So, what steps could she, or anyone in her position take to show the temp employer that they are worth the salary and benefits (and even the buyout from the temp/recruiting agency)? It can be easier than one would think, but there are steps, considerations and legalities one should know to make their case for hiring stronger. Let’s take a look.November 5th, 2014 Posted in Design Dilemma
There’s no bigger hot button in the design industry than crowdsourcing. Sites like fiverr, eLance, 99designs, DesignContest, and oDesk promise digital client relationships while protecting the rights and payments of the “winners.” And therein lay the problem—these sites have winners and losers—mostly losers. But, what if you are a winner?
A designer wrote and asked if he should stay away from these sites or give them a try. He had won $1,000 in a smaller design contest for some music label and was riding high on the thought he could continue winning—and earning money.October 15th, 2014 Posted in Design Dilemma
A designer wrote that he was having trouble deciding whether or not to start using social media to promote his website/client outreach. He asked about blogging, Twitter, Facebook, ads on Facebook, etc. Those are good questions, as social media often gets a bit inflated in the minds of people who think it creates miracles. It does, but only very rarely. Otherwise, it’s hard work.
Social media outreach is free, if you don’t consider the hours you need to spend casually tweeting, adding to Facebook, Google+, and the other popular social media channels. Does a designer have the same social media needs as an ecommerce business? No.October 7th, 2014 Posted in Design Dilemma
As working professionals, we owe it to our industry to mentor those just entering the field so they can become great… and not screw it up for the rest of us by lowering rates and giving creatives a bad name. But, there’s a point of helping that’s too far, when it could impact long relationships and trust built over one’s entire career.
There’s little to no give-and-take when it comes to introductions or allowing someone to use your name for their own advancement, when you don’t really know them. Unfortunately, those who ask for these favors rarely understand why you can’t take them by the hand and shove them on top of a long-time, trusted client or friend.September 17th, 2014 Posted in Design Dilemma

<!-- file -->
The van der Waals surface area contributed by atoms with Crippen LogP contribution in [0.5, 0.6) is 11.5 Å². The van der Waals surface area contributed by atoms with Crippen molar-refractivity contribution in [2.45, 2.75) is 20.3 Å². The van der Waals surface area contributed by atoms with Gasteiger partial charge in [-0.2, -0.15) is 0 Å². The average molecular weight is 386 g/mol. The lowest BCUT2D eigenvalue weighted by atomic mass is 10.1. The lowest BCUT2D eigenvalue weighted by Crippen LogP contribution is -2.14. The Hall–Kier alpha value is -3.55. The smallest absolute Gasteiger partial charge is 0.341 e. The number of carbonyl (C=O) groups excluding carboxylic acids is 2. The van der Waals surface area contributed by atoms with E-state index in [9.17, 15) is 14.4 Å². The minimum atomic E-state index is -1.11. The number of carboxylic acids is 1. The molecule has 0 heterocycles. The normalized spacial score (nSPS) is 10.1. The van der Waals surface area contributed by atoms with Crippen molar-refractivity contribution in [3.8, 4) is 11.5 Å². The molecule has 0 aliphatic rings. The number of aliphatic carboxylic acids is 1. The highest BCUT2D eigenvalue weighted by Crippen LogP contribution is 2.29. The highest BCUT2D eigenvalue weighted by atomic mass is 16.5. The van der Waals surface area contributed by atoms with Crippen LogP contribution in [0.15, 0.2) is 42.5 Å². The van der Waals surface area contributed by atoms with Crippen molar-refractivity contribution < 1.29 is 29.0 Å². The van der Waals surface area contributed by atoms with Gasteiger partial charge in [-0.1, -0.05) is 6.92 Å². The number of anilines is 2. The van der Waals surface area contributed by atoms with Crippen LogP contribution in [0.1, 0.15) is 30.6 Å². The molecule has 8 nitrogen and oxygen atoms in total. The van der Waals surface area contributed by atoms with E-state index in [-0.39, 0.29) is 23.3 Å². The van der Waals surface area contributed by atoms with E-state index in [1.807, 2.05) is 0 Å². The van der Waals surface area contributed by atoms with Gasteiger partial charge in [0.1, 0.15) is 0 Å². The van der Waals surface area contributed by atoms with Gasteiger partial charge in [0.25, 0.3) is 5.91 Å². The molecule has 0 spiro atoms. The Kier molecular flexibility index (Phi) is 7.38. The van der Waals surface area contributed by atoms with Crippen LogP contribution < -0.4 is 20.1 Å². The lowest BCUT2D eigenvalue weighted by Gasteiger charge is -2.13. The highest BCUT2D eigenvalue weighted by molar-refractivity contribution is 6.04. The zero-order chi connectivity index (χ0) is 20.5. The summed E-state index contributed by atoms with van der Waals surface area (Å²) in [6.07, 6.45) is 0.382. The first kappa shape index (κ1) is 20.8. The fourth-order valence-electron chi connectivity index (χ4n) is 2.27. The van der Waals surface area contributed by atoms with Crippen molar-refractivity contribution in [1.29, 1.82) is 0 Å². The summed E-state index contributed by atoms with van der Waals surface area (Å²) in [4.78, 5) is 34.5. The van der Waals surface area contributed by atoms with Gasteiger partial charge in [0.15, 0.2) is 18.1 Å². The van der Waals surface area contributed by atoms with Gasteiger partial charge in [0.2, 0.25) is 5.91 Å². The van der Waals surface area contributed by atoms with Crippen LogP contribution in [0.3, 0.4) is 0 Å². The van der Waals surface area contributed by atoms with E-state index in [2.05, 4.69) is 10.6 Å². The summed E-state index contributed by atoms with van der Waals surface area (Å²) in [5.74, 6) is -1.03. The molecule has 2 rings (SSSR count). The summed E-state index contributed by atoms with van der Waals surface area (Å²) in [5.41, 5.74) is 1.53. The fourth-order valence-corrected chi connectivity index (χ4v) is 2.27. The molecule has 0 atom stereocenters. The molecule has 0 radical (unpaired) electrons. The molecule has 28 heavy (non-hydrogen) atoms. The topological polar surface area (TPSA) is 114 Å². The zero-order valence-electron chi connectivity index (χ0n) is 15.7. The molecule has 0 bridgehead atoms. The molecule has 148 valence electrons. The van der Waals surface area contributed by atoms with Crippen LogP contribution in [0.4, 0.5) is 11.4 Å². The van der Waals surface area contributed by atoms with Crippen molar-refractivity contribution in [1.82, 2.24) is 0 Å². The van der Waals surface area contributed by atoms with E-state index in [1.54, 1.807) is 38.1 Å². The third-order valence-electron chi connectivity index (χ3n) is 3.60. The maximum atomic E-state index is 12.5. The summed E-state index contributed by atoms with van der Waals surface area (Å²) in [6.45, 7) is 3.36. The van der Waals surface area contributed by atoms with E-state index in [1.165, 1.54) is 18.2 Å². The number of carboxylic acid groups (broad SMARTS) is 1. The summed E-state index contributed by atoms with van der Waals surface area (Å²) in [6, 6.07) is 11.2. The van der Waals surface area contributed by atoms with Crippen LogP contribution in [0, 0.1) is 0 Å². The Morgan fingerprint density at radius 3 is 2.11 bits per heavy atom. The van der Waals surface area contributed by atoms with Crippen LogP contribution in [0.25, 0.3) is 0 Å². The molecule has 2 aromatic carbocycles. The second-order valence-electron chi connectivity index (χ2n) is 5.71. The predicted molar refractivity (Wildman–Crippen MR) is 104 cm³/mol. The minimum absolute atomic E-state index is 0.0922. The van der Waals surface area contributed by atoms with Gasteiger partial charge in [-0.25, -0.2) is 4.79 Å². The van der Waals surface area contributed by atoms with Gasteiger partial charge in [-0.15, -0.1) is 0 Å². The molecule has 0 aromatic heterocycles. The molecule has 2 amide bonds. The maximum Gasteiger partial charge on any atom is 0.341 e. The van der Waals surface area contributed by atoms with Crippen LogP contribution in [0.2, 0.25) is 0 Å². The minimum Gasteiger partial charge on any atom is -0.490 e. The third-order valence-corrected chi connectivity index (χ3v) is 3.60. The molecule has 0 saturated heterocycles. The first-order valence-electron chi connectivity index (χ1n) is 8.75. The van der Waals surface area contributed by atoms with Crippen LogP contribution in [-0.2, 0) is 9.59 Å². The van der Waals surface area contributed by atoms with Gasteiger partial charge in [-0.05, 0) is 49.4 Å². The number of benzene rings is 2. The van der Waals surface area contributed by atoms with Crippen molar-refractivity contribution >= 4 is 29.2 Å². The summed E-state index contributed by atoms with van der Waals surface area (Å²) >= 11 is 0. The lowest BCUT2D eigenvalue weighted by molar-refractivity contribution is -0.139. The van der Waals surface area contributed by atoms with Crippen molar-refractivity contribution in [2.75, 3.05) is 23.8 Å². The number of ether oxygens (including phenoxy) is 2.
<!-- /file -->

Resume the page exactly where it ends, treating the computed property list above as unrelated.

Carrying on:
Temporary placement agencies get a bad rap from many freelance creatives. Some for good, or rather bad reasons and others because freelancers don’t understand the subtleties involved with these agencies. Understanding the good, the bad, and the ugly is one way of better dealing with temp firms… or avoiding them!
Join us as we delve into another investigative Design Dilemma, helping to answer your questions, queries and concerns about the murky world of design.September 3rd, 2014 Posted in Design Dilemma
When the internet allowed people to live and work remotely, it trumped FedEx’s overnight delivery with instant delivery. Skype and other messenger apps allowed us to speak with people all over the world and opened markets for clients anywhere. Still, the differences in national culture and language can be a problem for some people.
What do non-American clients and creatives think of us? All they hear are complaints about non-payment, demands for free work and scope creep from here to the moon. They must think we’re a nation of cheats and scammers. Are clients in other nations different? How do they handle business and creatives? So, book a flight to knowledge and wonder by joining us as we delve into another Design Dilemma, helping to answer your questions, queries and concerns about the entire world of design.August 14th, 2014 Posted in Design Dilemma